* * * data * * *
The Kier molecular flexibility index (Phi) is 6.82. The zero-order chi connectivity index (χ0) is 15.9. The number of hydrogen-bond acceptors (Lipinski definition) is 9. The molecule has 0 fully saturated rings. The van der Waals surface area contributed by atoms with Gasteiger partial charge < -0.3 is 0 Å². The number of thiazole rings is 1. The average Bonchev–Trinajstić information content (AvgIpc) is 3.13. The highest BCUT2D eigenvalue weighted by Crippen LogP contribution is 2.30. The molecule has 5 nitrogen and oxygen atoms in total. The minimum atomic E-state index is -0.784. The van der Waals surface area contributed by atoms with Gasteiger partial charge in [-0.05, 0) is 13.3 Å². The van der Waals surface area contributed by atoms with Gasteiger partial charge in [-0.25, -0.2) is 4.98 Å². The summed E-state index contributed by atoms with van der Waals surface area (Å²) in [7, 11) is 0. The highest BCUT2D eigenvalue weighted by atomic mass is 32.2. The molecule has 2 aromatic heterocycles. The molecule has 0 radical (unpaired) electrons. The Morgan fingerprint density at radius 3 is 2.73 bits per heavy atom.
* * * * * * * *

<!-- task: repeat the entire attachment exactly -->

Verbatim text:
The Kier molecular flexibility index (Phi) is 6.82. The zero-order chi connectivity index (χ0) is 15.9. The number of hydrogen-bond acceptors (Lipinski definition) is 9. The molecule has 0 fully saturated rings. The van der Waals surface area contributed by atoms with Gasteiger partial charge < -0.3 is 0 Å². The number of thiazole rings is 1. The average Bonchev–Trinajstić information content (AvgIpc) is 3.13. The highest BCUT2D eigenvalue weighted by Crippen LogP contribution is 2.30. The molecule has 5 nitrogen and oxygen atoms in total. The minimum atomic E-state index is -0.784. The van der Waals surface area contributed by atoms with Gasteiger partial charge in [-0.05, 0) is 13.3 Å². The van der Waals surface area contributed by atoms with Gasteiger partial charge in [-0.25, -0.2) is 4.98 Å². The summed E-state index contributed by atoms with van der Waals surface area (Å²) in [7, 11) is 0. The highest BCUT2D eigenvalue weighted by atomic mass is 32.2. The molecule has 2 aromatic heterocycles. The molecule has 0 radical (unpaired) electrons. The Morgan fingerprint density at radius 3 is 2.73 bits per heavy atom.